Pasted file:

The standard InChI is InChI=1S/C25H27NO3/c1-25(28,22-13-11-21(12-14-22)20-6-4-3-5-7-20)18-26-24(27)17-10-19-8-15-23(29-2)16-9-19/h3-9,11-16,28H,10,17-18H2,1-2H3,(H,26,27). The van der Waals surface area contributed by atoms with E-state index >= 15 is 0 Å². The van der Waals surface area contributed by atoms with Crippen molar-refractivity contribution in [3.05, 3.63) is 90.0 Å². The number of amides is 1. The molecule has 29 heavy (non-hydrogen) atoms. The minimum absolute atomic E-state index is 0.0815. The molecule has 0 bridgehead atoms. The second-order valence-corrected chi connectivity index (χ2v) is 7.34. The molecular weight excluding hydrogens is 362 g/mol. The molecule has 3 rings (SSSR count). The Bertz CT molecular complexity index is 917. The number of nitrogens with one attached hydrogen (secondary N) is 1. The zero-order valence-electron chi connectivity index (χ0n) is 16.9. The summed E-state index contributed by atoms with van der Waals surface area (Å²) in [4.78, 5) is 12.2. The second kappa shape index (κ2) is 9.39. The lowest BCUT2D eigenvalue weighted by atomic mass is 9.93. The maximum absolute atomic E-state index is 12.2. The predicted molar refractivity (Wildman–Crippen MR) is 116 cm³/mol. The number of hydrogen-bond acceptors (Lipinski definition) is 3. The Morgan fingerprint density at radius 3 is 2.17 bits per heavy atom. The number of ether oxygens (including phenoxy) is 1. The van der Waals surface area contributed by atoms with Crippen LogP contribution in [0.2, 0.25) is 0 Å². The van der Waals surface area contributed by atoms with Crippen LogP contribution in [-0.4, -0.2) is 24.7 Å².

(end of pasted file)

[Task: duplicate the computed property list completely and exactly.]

The standard InChI is InChI=1S/C25H27NO3/c1-25(28,22-13-11-21(12-14-22)20-6-4-3-5-7-20)18-26-24(27)17-10-19-8-15-23(29-2)16-9-19/h3-9,11-16,28H,10,17-18H2,1-2H3,(H,26,27). The van der Waals surface area contributed by atoms with E-state index >= 15 is 0 Å². The van der Waals surface area contributed by atoms with Crippen molar-refractivity contribution in [3.05, 3.63) is 90.0 Å². The number of amides is 1. The molecule has 29 heavy (non-hydrogen) atoms. The minimum absolute atomic E-state index is 0.0815. The molecule has 0 bridgehead atoms. The second-order valence-corrected chi connectivity index (χ2v) is 7.34. The molecular weight excluding hydrogens is 362 g/mol. The molecule has 3 rings (SSSR count). The Bertz CT molecular complexity index is 917. The number of nitrogens with one attached hydrogen (secondary N) is 1. The zero-order valence-electron chi connectivity index (χ0n) is 16.9. The summed E-state index contributed by atoms with van der Waals surface area (Å²) in [4.78, 5) is 12.2. The second kappa shape index (κ2) is 9.39. The lowest BCUT2D eigenvalue weighted by atomic mass is 9.93. The maximum absolute atomic E-state index is 12.2. The predicted molar refractivity (Wildman–Crippen MR) is 116 cm³/mol. The number of hydrogen-bond acceptors (Lipinski definition) is 3. The Morgan fingerprint density at radius 3 is 2.17 bits per heavy atom. The number of ether oxygens (including phenoxy) is 1. The van der Waals surface area contributed by atoms with Crippen LogP contribution in [0.2, 0.25) is 0 Å². The van der Waals surface area contributed by atoms with Crippen LogP contribution in [-0.4, -0.2) is 24.7 Å².